Comparative Youth Justice is the first book to critically reflect on contemporary juvenile justice reform in England and Wales and across various other western jurisdictions including the US, Canada, France, the Netherlands, New Zealand, Australia, Belgium, Scotland, Japan, Italy and Finland. In doing so, it identifies major international differences in juvenile policy and practice. However, Contemporary Youth Justice is not simply an attempt to document national similarities and differences, but looks critically at how global trends are translated at the local level. This book also examines how youth justice is implemented in practice with a view to promoting change as well as reflection.
Chapter 8: Belgium: From Protection towards Accountability?
Belgium: From Protection towards Accountability?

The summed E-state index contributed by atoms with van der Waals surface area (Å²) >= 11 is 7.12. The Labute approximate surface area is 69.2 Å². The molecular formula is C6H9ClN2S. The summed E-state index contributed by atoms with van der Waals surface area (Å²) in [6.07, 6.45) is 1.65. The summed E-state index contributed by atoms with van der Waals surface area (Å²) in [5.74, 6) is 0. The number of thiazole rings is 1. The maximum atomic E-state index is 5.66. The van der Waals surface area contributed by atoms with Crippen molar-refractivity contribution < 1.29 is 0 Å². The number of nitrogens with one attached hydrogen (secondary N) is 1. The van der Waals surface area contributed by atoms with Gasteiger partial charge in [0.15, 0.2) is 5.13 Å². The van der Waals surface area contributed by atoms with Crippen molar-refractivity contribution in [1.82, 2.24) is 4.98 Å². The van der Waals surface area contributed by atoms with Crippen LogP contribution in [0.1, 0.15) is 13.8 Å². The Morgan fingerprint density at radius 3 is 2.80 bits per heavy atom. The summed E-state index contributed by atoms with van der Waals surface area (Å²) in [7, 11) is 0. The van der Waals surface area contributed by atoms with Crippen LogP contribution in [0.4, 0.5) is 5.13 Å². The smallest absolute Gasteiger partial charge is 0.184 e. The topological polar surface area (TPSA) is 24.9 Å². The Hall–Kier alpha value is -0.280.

In its complicated politico-administrative structure, Belgium is divided into three ‘regions’ (Flanders, Brussels and Wallonia), with autonomous responsibilities focused on economics, environment and labour, and into three ‘communities’ (Flanders, including the Dutch speaking population in Brussels; the French community in Belgium, including the French speaking population in Brussels; and a smaller German speaking community), whose responsibilities concern especially welfare, education and culture. The Federal State still holds important responsibilities in the field of, among others, defence, justice, social security and foreign affairs. About 23% of the population is younger than 18. This is not only the age of majority, but also the end of compulsory school attendance. About half of the population continues to ...